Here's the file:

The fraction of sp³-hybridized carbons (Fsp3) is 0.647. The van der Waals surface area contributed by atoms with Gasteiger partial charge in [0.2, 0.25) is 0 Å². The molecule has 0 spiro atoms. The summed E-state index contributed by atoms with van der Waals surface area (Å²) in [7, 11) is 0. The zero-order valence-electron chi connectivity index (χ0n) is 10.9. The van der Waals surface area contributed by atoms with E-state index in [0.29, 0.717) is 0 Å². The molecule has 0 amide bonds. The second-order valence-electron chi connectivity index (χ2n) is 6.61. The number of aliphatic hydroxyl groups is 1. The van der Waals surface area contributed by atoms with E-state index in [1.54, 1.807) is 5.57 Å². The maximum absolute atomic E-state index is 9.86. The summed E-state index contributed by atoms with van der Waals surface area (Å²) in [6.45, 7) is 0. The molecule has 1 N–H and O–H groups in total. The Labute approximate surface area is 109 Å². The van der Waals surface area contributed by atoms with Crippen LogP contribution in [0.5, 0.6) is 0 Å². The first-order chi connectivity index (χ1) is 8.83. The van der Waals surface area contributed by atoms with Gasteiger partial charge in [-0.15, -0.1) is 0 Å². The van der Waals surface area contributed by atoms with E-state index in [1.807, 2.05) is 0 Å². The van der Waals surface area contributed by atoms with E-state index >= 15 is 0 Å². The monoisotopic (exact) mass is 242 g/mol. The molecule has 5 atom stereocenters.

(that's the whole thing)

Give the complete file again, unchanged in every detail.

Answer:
The fraction of sp³-hybridized carbons (Fsp3) is 0.647. The van der Waals surface area contributed by atoms with Gasteiger partial charge in [0.2, 0.25) is 0 Å². The molecule has 0 spiro atoms. The summed E-state index contributed by atoms with van der Waals surface area (Å²) in [7, 11) is 0. The zero-order valence-electron chi connectivity index (χ0n) is 10.9. The van der Waals surface area contributed by atoms with E-state index in [0.29, 0.717) is 0 Å². The molecule has 0 amide bonds. The second-order valence-electron chi connectivity index (χ2n) is 6.61. The number of aliphatic hydroxyl groups is 1. The van der Waals surface area contributed by atoms with E-state index in [1.54, 1.807) is 5.57 Å². The maximum absolute atomic E-state index is 9.86. The summed E-state index contributed by atoms with van der Waals surface area (Å²) in [6.45, 7) is 0. The molecule has 1 N–H and O–H groups in total. The Labute approximate surface area is 109 Å². The van der Waals surface area contributed by atoms with Crippen LogP contribution in [0.5, 0.6) is 0 Å². The first-order chi connectivity index (χ1) is 8.83. The van der Waals surface area contributed by atoms with Gasteiger partial charge in [-0.15, -0.1) is 0 Å². The van der Waals surface area contributed by atoms with E-state index in [1.807, 2.05) is 0 Å². The van der Waals surface area contributed by atoms with E-state index >= 15 is 0 Å². The monoisotopic (exact) mass is 242 g/mol. The molecule has 5 atom stereocenters.